He said that the Ethiopian claim mainly aimed to win the support of Africa on the issue of the Renaissance Dam at the expense of the two downstream countries, explaining that African Arabs, led by Egypt, always provided support to their continent. The secretary-general indicated that the cooperation between the Arab League and the African Union was clear as the league participated in the meetings of the African Union and vice versa, explaining that Ethiopia had the right to reject what it saw, but the Arab League also had the right to support the rights of its countries.
Aboul Gheit said that far from the Ethiopian reaction, which was characterized by a strong attack on the role of the Arab League, respect for the rules of international law remained a necessity that should be adhered to during the next stage.
“We are not in the jungle . . . The Nile River is governed by the rules of international law, and there is an absolute right for Egypt and Sudan to reject any unilateral measure that causes harm,” he said.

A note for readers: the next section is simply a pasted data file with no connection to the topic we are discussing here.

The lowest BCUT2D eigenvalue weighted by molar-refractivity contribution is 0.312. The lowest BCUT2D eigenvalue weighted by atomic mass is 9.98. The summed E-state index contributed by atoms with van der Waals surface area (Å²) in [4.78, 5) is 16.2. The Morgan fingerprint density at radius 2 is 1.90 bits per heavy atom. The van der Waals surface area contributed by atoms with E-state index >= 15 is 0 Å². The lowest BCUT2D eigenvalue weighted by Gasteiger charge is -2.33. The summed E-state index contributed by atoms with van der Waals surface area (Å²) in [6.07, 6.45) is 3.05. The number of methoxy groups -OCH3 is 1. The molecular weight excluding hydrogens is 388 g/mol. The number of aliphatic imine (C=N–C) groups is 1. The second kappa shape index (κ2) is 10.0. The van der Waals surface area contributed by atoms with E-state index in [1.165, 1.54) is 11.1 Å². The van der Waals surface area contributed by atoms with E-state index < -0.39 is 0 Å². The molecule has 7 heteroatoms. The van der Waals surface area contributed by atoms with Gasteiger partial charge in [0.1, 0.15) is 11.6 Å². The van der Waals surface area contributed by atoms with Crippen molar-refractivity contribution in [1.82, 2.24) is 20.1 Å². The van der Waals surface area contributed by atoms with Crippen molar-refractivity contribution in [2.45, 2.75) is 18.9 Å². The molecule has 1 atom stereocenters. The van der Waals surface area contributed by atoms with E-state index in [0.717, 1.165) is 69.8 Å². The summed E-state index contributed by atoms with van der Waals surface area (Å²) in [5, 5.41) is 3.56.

Aboul Gheit said that there was a legal obligation for the Ethiopian government to respect the rights of all riparian countries and not to cause any harm to downstream countries.
He said that Ethiopia must take into account all concerns that might affect the downstream countries, explaining that issues should be addressed through dialogue and consultation between the three countries.
The secretary-general added that the matter required an active role by the African Union and the EU, and that he believed the international community would not accept threats to stability in the Horn of Africa.
He stressed the need to push for negotiations to reach a binding agreement on the filling of the Renaissance Dam.
Aboul Gheit warned that continued Ethiopian intransigence would lead to a dangerous situation, especially as such a policy could lead to deaths. He said that the ministerial decision taken by the meeting in Doha was unanimous and that all countries had announced their support for the downstream nations.

 

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Tunisia in political turmoil as president dismisses more officials